For the last 15 years or so on every Earth Day I have put out the Index of Leading Environmental Indicators, a project I conceived at the Pacific Research Institute. It was inspired by Bill Bennett’s fabulously successful Index of Leading Cultural Indicators he put out back in 1993, which consisted of simple time-series charts on the data about welfare dependency, crime rates, school test scores, drug abuse, teen pregnancy, etc.–in other words, a gallery of charts showing mostly bad news.
I thought the same exercise would be interesting to do for the environment in the United States, but for the opposite reason: most environmental conditions in the U.S. were getting better, only no one knew because neither the media nor environmental activists want you to know this. I’ve kidded Bennett about how I never got quite as much press coverage as his report did, because while his report was about sex, drugs, and rock ‘n’ roll, mine was about polychlorinated biphenyls (which are down sharply since the 1980s, by the way).
Last year I decided to retire the old format of the report, which was getting a little tired and repetitive, and, to borrow the term from filmmaking, we decided to “reboot” the franchise in a different form: the Almanac of Environmental Trends, which is being released today. The Almanac is a print publication that is intended to be something of a desk reference, but the heart of the new format is a website, www.environmentaltrends.org, that will be updated with new data and analysis on an almost daily basis, the better to keep up with fast-moving news and data in the digital age. Back in the early 1990s when I started tracking data trends, I had to go about it the old fashioned way–looking up data in tables in dusty printed EPA reports in a library somewhere.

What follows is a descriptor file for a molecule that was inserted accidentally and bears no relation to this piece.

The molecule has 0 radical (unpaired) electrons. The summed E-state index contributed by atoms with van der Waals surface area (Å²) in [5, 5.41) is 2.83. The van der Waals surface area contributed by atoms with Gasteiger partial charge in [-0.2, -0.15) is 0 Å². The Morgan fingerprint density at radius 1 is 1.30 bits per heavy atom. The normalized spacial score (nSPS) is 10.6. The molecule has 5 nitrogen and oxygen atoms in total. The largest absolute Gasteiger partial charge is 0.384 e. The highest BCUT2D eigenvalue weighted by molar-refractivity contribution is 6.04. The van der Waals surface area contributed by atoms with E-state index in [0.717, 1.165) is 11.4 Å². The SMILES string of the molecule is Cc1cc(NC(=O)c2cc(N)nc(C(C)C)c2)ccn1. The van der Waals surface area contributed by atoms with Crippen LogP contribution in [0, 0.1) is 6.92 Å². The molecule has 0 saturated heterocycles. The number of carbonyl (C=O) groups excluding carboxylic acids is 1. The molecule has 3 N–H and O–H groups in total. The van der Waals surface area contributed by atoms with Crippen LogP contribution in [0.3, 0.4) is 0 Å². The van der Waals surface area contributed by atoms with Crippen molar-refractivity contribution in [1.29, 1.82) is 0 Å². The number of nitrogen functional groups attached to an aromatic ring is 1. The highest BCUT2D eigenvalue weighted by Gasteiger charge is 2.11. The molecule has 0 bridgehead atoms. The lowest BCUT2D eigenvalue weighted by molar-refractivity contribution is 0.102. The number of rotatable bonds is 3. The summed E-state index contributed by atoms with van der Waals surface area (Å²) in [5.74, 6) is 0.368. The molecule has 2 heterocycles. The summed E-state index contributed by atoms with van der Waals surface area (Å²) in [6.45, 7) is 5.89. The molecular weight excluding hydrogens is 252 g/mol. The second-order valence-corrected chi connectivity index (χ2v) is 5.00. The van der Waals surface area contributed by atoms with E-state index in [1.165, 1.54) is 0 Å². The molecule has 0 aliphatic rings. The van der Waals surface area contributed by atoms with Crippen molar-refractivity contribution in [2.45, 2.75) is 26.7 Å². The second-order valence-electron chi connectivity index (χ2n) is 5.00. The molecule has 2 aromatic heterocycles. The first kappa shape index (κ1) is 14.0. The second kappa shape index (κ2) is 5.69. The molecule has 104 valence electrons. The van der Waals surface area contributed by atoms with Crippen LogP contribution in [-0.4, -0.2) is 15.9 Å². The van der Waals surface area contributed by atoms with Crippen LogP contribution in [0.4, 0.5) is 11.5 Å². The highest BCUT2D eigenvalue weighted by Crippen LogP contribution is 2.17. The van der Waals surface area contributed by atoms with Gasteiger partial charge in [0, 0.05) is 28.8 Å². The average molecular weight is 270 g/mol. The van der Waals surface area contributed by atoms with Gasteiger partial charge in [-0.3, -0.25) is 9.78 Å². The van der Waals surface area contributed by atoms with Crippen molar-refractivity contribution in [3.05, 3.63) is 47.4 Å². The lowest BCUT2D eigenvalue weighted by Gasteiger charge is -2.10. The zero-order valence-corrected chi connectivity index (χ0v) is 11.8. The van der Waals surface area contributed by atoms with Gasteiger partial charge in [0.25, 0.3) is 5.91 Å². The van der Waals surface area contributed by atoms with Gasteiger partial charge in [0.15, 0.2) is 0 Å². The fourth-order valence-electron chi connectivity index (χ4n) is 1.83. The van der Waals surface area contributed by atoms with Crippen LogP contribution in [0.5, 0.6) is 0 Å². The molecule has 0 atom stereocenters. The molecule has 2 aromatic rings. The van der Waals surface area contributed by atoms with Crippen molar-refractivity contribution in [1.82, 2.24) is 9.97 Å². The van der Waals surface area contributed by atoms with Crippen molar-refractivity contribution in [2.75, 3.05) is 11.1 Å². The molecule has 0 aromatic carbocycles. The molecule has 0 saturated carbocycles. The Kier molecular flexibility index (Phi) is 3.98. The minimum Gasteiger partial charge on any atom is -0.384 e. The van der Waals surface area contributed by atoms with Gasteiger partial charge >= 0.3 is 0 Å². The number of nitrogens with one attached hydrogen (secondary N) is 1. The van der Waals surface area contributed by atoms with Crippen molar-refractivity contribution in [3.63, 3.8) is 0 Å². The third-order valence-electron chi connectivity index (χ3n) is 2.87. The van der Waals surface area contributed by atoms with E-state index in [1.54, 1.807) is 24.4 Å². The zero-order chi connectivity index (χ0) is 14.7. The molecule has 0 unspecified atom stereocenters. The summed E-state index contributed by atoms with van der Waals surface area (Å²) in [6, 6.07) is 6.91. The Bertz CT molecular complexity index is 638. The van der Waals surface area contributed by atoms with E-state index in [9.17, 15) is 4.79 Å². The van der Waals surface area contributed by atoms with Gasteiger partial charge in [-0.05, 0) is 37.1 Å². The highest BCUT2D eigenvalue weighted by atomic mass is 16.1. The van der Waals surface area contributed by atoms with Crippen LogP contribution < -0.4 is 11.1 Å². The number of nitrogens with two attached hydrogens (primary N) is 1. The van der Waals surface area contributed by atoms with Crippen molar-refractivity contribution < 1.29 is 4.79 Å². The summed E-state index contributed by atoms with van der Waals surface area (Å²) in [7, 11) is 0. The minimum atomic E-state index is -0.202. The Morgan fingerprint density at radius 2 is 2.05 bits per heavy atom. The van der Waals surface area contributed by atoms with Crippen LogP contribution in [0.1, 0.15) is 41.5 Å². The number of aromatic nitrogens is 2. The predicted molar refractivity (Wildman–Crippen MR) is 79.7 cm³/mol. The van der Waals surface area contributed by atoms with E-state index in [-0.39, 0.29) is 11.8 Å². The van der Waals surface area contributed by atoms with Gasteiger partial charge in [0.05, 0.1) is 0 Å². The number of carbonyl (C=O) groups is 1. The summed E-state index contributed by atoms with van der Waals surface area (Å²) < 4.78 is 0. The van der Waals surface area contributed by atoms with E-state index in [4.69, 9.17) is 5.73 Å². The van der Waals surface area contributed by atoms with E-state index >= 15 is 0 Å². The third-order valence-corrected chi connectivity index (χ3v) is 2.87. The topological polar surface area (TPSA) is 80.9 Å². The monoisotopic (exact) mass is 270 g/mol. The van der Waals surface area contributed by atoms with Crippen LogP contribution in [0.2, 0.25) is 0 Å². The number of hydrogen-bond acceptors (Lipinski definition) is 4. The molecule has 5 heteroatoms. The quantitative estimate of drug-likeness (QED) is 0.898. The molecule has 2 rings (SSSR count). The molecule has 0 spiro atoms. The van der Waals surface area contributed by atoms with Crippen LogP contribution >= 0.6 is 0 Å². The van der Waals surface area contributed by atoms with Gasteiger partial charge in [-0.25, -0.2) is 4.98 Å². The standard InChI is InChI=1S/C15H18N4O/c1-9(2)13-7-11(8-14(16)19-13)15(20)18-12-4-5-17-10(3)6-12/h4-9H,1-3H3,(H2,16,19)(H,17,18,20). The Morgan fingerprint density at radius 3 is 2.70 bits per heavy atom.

Like the Old Farmers Almanac, the print publication contains not merely data but lots of sidebars on interesting aspects of the environmental story (such as my picks for the 12 best books on the environment–they aren’t the usual ones like Silent Spring, that’s for sure–or the top five environmental issues we don’t know enough about, etc). The website will have all of this material, but also will update the Almanac almost in real time, as there is new data or new analysis released almost every week that we’ll track. We’ve also got an interactive feature that we’re still working on to make more user-friendly that will show how different factors relate to each other (for example, it will have a motion graphic showing how our coal use has more than tripled since 1970, while sulfur dioxide emissions from coal-fired power plants have declined 55 percent).
Because of their perverse outlook on the world, environmentalists absolutely hate hate hate good news about the environment, and typically change the subject as fast as they can to global warming or some other new threat to the planet.
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